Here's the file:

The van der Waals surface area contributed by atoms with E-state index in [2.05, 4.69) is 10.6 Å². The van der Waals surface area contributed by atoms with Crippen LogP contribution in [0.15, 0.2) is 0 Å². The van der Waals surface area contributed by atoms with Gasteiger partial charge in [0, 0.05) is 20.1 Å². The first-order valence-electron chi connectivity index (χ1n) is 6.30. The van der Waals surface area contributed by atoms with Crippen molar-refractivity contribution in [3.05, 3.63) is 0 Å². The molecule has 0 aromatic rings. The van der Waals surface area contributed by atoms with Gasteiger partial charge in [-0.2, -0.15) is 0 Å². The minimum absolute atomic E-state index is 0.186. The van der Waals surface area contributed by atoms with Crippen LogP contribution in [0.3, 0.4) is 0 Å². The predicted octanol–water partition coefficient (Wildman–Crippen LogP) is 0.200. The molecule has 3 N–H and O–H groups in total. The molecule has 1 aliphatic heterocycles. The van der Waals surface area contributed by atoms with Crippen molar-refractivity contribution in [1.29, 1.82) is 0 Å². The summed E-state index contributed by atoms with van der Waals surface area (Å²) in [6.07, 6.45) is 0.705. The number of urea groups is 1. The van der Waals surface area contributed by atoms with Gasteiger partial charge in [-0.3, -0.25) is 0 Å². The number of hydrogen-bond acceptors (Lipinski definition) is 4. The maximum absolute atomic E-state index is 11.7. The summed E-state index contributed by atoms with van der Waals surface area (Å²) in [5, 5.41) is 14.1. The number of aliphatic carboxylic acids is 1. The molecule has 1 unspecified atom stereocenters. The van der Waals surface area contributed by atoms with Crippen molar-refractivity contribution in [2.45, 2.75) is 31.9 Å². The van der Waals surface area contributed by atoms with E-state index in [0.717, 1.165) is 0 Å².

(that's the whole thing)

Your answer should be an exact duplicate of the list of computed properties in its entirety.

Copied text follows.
The van der Waals surface area contributed by atoms with E-state index in [2.05, 4.69) is 10.6 Å². The van der Waals surface area contributed by atoms with Crippen LogP contribution in [0.15, 0.2) is 0 Å². The van der Waals surface area contributed by atoms with Gasteiger partial charge in [0, 0.05) is 20.1 Å². The first-order valence-electron chi connectivity index (χ1n) is 6.30. The van der Waals surface area contributed by atoms with Crippen molar-refractivity contribution in [3.05, 3.63) is 0 Å². The molecule has 0 aromatic rings. The van der Waals surface area contributed by atoms with Gasteiger partial charge in [-0.2, -0.15) is 0 Å². The minimum absolute atomic E-state index is 0.186. The van der Waals surface area contributed by atoms with Crippen LogP contribution in [0.3, 0.4) is 0 Å². The predicted octanol–water partition coefficient (Wildman–Crippen LogP) is 0.200. The molecule has 3 N–H and O–H groups in total. The molecule has 1 aliphatic heterocycles. The van der Waals surface area contributed by atoms with Crippen molar-refractivity contribution in [1.29, 1.82) is 0 Å². The summed E-state index contributed by atoms with van der Waals surface area (Å²) in [6.07, 6.45) is 0.705. The number of urea groups is 1. The van der Waals surface area contributed by atoms with Gasteiger partial charge in [-0.3, -0.25) is 0 Å². The number of hydrogen-bond acceptors (Lipinski definition) is 4. The maximum absolute atomic E-state index is 11.7. The summed E-state index contributed by atoms with van der Waals surface area (Å²) in [5, 5.41) is 14.1. The number of aliphatic carboxylic acids is 1. The molecule has 1 unspecified atom stereocenters. The van der Waals surface area contributed by atoms with Crippen molar-refractivity contribution in [2.45, 2.75) is 31.9 Å². The van der Waals surface area contributed by atoms with E-state index in [0.717, 1.165) is 0 Å².